CLEVELAND — As expected, Cuyahoga County Council voted Tuesday to create a countywide ban on single-use plastic bags. The measure passed by an 8-3 margin.
The ban will take effect on January 1, 2020 and it will outlaw retailers from providing single-use plastic bags and paper bags that are not 100 percent recyclable or made from at least 40 percent of recycled material. It wouldn't apply to plastic bags that customers bring with them, bags used for carry-out orders of prepared food/leftovers, newspapers or perishable items such as produce, meat, and garbage. Bags used for dry cleaning, and pre-packaged bags for pet waste are also excluded from the ban.
Retailers that are first-time violators of the ban would be subject to a written warning, with second violations carrying a civil fine of $100 and subsequent violations resulting in fines up to $500. Enforcement will be handled by the Cuyahoga County Department of Consumer Affairs.
Cuyahoga county becomes the first county in the state to pass such a ban. Orange Village was the first municipality in Ohio to enact a ban on disposable plastic bags last December.
The council vote ran along party lines, with all Democrats in support of ban, and Republicans voting against it.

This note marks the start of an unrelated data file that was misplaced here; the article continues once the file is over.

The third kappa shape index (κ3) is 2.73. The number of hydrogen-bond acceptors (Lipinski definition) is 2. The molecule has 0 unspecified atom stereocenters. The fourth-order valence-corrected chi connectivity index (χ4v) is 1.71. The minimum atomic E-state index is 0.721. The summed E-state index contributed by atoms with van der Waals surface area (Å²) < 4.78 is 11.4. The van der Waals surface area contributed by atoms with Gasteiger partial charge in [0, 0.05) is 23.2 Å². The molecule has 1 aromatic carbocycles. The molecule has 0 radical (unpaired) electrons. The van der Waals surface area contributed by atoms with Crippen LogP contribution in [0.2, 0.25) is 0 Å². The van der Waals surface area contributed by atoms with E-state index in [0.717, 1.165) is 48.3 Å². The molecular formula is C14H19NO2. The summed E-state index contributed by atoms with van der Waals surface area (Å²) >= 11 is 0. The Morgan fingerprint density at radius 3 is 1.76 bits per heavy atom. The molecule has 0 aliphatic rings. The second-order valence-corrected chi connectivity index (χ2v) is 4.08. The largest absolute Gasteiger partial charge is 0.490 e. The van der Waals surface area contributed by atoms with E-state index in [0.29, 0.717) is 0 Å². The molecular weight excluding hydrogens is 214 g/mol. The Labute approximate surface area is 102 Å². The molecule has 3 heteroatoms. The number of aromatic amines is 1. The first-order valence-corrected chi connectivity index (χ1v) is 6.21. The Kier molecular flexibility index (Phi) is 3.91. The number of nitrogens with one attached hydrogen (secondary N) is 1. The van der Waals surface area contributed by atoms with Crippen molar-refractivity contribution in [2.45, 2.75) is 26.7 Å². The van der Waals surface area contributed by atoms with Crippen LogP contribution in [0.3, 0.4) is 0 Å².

"The environment is important," said Republican Nan Baker, councilmember for District 1, who urged the council to delay the vote to allow for more time to research the ban's impact.
"But we need to make sure we're doing the right thing at the right time, and in the right way," said Baker.
However the sponsor of the legislation, Sunny Simon, a Democrat representing District 11, said the time is now.
"It will reduce plastic pollution by 300 million bags per year in Cuyahoga county alone," said Simon.
The new legislation could face a challenge by state lawmakers, who are considering a bill that would block local plastic bag bans. House Bill 242 is essentially a reboot of a bill passed by the Ohio House last year, but failed to advance before the end of the Ohio General Assembly's legislative session.
13 other states have passed similar preemptive laws that block local governments from enacting ordinances that ban, or place fees on plastic bags.